Monday, May 11, 2015

Thursday, May 7, 2015 - Domme, Beynac on a sunny day

It's surprising how even though we've visited places before, they're different when we go back. Domme was such a surprise today.  Chris, Ron, and Dave did an 10 km (7 mile) hike that started and ended in Domme, so Pat, Chuck and I drove over to meet them with our picnic lunch and plans to eat it at the belvedere in the park.
This is a hiking path?
Chris and fig tree

Roses are coming into full bloom just now.
Chris and Ron pose

This lavoir in Cénac was the community laundry facilities.

The countryside is becoming greener each week.

Ron and Chris in Domme next to l'Esplanade Restaurant

When we arrive, our normal parking lot is full and the place is crawling with people. So I drive through the city in search of other parking options. After a few false starts, we make our way to the top of town and find rock star parking right near the park and the public toilettes.  It turns out there's a HUGE market today with clothes and tourist stuff covering the park next to the church as well as the market square and the side streets around it. This is right up Chuck's alley and he finds a couple of interesting stalls as well as an open antique store. In fact, most shops and restaurants are now open and ready for the season. The town has changed from a sleepy village to a bustling tourist town. When we stop in the tourist office, I'm blown away by the fact that it is open over the lunch period (you know, that 12-2 PM French lunch break?). I joke with the staff about their wonderful open-during-lunch invention as one assistant replaces the other at noon.
The main street is bustling and the shops are all open now.

We learn that there is a petit train which gives a 20 minute tour of the town (in French unfortunately) for 5 Euros which leaves at 2:15. Since we are meeting the others for lunch at 1:30, that seems a safe bet. But when 2 PM arrives without any sign of them, I begin to worry that I will miss the train ride. But just after 2, the hikers arrive and we leave them to their lunch and go take our train ride.

Once back, we agree to meet in half an hour to give us time to go through the town's museum, the entrance for which came free with our train ride ticket.  The museum shows vignettes of how people lived and dressed and the tools and everyday utensils they used in their lives in the past couple hundred years.  I loved seeing the christening dresses, embroideries and clothes, but there were good things to see in every room.

Since it's early afternoon, we decide a gabarre ride in Beynac is in order. I drop everyone at the top of Beynac and while they walk down to the gabarre, I drive home to see if Christie, who has been sick since arriving, is up for a boat ride.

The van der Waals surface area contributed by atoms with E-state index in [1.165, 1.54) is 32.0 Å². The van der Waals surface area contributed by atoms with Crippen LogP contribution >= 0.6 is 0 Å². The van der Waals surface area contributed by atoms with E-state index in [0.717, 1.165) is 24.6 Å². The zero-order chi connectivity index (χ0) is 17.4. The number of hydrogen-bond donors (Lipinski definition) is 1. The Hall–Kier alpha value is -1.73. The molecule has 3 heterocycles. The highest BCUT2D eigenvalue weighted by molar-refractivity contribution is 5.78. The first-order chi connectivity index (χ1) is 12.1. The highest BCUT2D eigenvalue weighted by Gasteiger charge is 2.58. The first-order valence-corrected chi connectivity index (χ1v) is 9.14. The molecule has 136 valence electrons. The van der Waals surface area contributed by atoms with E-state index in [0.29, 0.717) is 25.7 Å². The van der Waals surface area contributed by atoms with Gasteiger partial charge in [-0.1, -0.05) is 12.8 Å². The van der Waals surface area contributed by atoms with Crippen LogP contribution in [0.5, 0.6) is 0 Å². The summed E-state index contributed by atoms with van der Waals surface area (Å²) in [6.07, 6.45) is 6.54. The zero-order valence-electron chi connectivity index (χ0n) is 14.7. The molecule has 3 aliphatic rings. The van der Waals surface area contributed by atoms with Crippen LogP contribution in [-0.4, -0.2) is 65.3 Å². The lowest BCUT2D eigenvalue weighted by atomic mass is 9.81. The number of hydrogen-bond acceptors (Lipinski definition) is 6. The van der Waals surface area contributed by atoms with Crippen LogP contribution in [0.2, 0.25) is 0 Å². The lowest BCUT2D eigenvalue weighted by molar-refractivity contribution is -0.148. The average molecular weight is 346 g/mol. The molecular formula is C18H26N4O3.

Dordogne looking down from the upper town.
Pat gives perspective to a doorway that is just her size.
Mind your head.

Ron, Chris, Chuck and Pat walking down. Pat was none too pleased with
the steepness, the worn stone steps and the cobblestones. But other than that, it was good.

She is and we return to Beynac, parking near the gabarre ticket office. I purchase tickets (cash only) and we fiddle with phones to make sure the others will be in time for the 5 PM boat.  They are, and just like we planned it, we have a beautifully sunny gabarre ride past Beynac, Marqueyssac, Feyrac, and within sight of Castelnaud.
Pat, Chris, Ron and Chuck with Beynac in the background.
Look, Pat, you started from the top of that town and walked all the way down to the water.

In the gabarre with Chuck, Lynn, Christie, Pat, Ron and Chris.

The water is high here too, and they are using a different dock than the first time we took the boat. The river still is a muddy brown, but in places reflects the blue of the sky. Even though we have a thousand photos of this stretch of the Dordogne, we can't help ourselves and take more. You just want to capture each moment of this magnificent scenery to hold onto it forever.

The obligatory photo of  Beynac

The water level on April 16
The water level on May 7 - notice the grass is covered, the float is more than a foot higher than before
The boat is flooded (not that it would take much to flood the old flat-bottomed boat.

Notice that even the sidewalks are 6 inches underwater. 

Home again to a beautiful evening of aperos and pasta dinner. Life is good.

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